A woman walks past a shop with a message of peace painted recently by local street artist Solomon Muyundo, also known as Solo7, on its door in Kibera slum, one of the opposition leader Raila Odinga"s strongholds in the capital Nairobi, Kenya, 23 July 2017
EPA
The opposition commands huge support in Kibera

Kibera slum in Kenya's capital, Nairobi, has been marked as a potential flashpoint for violence in the fiercely contested 8 August general election.

But as I meandered through the traffic with my taxi driver, the area - a stronghold of main opposition presidential candidate Raila Odinga - was nothing short of being lively and noisy, as it has always been.

Hawkers were selling their wares and the notorious mini-buses, or matatus, were playing loud music and blaring their horns, mostly for no reason.

There were, however, evident political undertones in the cacophony of activities, as political campaign songs blared from several shops.

I was in Kibera to meet a group of young journalists working for an upcoming community news hub called Habari Kibra, who would be voting for the first time.

Their reasons for planning to vote ranged from wanting to just take part in an activity that is the hallmark of democracy to voting for candidates who represent the issues they care about most.

This group was also divided on whether the election - in which Mr Odinga is hoping to unseat President Uhuru Kenyatta - will pass without any major incident.

Investigation demanded after South Africa football deaths

Piers Edwards

BBC Africa Sport

Emergency service marshals and vehicles leave from the FNB stadium where two people died during a stampede which occurred at one of the entrances to the stadium on July 29, 2017 in Johannesburg.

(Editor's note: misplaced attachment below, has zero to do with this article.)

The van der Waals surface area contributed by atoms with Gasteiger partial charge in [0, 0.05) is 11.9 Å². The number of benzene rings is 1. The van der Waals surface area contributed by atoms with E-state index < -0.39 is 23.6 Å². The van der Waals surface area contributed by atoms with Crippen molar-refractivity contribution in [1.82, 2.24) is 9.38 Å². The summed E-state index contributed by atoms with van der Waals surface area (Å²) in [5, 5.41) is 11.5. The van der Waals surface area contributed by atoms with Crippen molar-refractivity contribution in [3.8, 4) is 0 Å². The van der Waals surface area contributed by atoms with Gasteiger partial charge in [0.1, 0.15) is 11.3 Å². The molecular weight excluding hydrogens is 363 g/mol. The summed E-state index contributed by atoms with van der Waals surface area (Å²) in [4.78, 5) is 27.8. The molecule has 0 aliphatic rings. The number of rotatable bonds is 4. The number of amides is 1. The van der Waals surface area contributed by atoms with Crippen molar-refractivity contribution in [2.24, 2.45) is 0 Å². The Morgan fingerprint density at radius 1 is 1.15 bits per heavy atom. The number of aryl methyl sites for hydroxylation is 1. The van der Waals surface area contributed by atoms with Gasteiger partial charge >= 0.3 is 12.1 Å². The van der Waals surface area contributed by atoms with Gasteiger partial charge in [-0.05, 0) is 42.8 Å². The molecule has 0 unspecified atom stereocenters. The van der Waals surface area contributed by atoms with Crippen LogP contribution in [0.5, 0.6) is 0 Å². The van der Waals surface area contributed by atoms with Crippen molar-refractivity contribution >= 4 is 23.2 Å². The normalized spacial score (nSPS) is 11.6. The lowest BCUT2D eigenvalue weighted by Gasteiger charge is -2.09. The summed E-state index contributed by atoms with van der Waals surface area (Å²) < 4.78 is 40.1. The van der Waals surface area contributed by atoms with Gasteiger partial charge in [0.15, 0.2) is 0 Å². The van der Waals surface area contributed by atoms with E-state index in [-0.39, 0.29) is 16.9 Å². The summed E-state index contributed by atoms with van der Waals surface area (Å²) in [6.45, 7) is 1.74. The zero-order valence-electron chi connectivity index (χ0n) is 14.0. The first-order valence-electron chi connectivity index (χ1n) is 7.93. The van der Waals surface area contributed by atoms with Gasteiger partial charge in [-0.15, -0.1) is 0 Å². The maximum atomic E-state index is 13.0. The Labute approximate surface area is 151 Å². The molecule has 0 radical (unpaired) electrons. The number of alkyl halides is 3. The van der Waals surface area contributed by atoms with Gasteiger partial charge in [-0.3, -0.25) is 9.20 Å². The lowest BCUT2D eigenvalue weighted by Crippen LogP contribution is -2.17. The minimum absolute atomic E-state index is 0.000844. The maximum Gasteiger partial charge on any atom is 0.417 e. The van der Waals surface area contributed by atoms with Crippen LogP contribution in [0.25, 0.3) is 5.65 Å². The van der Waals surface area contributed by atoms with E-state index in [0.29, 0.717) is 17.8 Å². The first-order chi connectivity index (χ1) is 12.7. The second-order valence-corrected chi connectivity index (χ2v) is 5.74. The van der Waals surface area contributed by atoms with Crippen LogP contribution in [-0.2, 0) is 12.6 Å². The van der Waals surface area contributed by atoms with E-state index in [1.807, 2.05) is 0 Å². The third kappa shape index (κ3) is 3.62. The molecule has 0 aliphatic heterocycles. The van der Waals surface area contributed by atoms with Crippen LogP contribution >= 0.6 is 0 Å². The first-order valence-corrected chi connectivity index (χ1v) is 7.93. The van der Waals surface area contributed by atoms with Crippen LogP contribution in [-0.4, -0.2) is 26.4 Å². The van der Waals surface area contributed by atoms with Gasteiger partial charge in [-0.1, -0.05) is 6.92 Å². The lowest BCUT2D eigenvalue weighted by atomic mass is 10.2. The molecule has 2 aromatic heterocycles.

AFP
The emergency services were at the scene shortly after Saturday's accident

The presidents of South Africa's Orlando Pirates and Kaizer Chiefs football clubs have asked South Africa's Premier Soccer League to launch an investigation into how two fans died in a crush while entering the stadium during a match between the sides.

The crush on Saturday came moments after Chiefs scored against Pirates in a pre-season game.

It was blamed on fans without the right tickets gaining entry to the FNB stadium, which hosted the 2010 World Cup final.

Speaking in Johannesburg today, Pirates' president Irvin Khoza said "no stone will be left unturned".

Khoza is also president of the Premier Soccer League, meaning that he has asked to be recused from any inquiry.

The same applies to Chiefs' president Kaizer Motaung, who sits on the league's executive board.

On Saturday, the South African FA also promised a full investigation into the tragedy.

Kenyan superstar out of World Athletics Championships

Kenyan 800m world record holder David Rudisha has pulled out of the World Athletics Championships that are due to start in London on Friday.

Rudisha, who is the Olympic and defending world champion, announced on Twitter that he was injured:

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His absence from London could dent Kenya's chances of repeating their feat of topping the medals table, BBC Africa sport's Nick Cavell says.

In Beijing in 2015 they got seven golds and 16 medals over all.

Rudisha will be missed by the fans in London too - it was at the same stadium during the 2012 Olympics that e broke the world record, running under one minute 41 seconds:

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Kenya poll official was 'heinously murdered'

Mortuary attendant stands next to the casket with body of Chris Musando, an IT manager at the Kenyan Independent Electoral and Boundaries Commission (IEBC), at city mortuary, in Nairobi, Kenya, 31 July 2017.
Reuters
Mortuary attendant stands next to the casket with the body of Mr Msando

The "heinous murder" of the Kenyan electoral commission's IT head was an attempt to "drive a dagger in the heart" of next week's general election, the main opposition National Super Alliance (Nasa) has said in a statement.